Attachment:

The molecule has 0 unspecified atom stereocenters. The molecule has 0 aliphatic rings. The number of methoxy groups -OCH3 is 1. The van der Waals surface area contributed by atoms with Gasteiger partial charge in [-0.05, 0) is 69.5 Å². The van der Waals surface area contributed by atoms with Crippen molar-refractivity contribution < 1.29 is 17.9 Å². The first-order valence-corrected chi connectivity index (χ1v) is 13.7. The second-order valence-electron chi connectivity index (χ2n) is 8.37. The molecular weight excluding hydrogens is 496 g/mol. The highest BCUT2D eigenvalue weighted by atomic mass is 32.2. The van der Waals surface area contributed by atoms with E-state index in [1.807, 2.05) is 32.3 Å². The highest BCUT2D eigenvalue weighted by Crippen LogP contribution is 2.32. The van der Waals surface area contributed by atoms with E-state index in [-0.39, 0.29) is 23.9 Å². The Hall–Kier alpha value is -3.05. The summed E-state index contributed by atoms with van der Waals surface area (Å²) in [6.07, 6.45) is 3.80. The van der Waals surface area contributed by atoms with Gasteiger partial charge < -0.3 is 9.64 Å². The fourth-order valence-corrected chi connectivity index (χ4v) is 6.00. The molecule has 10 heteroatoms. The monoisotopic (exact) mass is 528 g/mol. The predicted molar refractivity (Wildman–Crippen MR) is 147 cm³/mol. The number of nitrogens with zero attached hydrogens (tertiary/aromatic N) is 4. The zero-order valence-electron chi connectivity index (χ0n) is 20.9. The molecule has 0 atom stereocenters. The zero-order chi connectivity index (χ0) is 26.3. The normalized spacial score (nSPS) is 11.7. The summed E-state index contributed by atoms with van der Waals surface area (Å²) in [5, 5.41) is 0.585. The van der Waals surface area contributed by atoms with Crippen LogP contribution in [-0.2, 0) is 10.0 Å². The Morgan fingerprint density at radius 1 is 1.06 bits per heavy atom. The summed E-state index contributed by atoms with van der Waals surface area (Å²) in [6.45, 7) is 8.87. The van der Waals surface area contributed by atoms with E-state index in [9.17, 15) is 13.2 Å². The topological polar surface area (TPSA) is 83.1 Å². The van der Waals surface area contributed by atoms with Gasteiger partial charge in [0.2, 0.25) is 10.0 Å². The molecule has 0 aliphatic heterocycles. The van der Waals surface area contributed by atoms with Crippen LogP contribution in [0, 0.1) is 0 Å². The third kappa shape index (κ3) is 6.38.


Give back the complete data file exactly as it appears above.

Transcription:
The molecule has 0 unspecified atom stereocenters. The molecule has 0 aliphatic rings. The number of methoxy groups -OCH3 is 1. The van der Waals surface area contributed by atoms with Gasteiger partial charge in [-0.05, 0) is 69.5 Å². The van der Waals surface area contributed by atoms with Crippen molar-refractivity contribution < 1.29 is 17.9 Å². The first-order valence-corrected chi connectivity index (χ1v) is 13.7. The second-order valence-electron chi connectivity index (χ2n) is 8.37. The molecular weight excluding hydrogens is 496 g/mol. The highest BCUT2D eigenvalue weighted by atomic mass is 32.2. The van der Waals surface area contributed by atoms with E-state index in [1.807, 2.05) is 32.3 Å². The highest BCUT2D eigenvalue weighted by Crippen LogP contribution is 2.32. The van der Waals surface area contributed by atoms with E-state index in [-0.39, 0.29) is 23.9 Å². The Hall–Kier alpha value is -3.05. The summed E-state index contributed by atoms with van der Waals surface area (Å²) in [6.07, 6.45) is 3.80. The van der Waals surface area contributed by atoms with Gasteiger partial charge < -0.3 is 9.64 Å². The fourth-order valence-corrected chi connectivity index (χ4v) is 6.00. The molecule has 10 heteroatoms. The monoisotopic (exact) mass is 528 g/mol. The predicted molar refractivity (Wildman–Crippen MR) is 147 cm³/mol. The number of nitrogens with zero attached hydrogens (tertiary/aromatic N) is 4. The zero-order valence-electron chi connectivity index (χ0n) is 20.9. The molecule has 0 atom stereocenters. The zero-order chi connectivity index (χ0) is 26.3. The normalized spacial score (nSPS) is 11.7. The summed E-state index contributed by atoms with van der Waals surface area (Å²) in [5, 5.41) is 0.585. The van der Waals surface area contributed by atoms with Crippen LogP contribution in [-0.2, 0) is 10.0 Å². The Morgan fingerprint density at radius 1 is 1.06 bits per heavy atom. The summed E-state index contributed by atoms with van der Waals surface area (Å²) in [6.45, 7) is 8.87. The van der Waals surface area contributed by atoms with E-state index in [9.17, 15) is 13.2 Å². The topological polar surface area (TPSA) is 83.1 Å². The van der Waals surface area contributed by atoms with Gasteiger partial charge in [0.2, 0.25) is 10.0 Å². The molecule has 0 aliphatic heterocycles. The van der Waals surface area contributed by atoms with Crippen LogP contribution in [0, 0.1) is 0 Å². The third kappa shape index (κ3) is 6.38.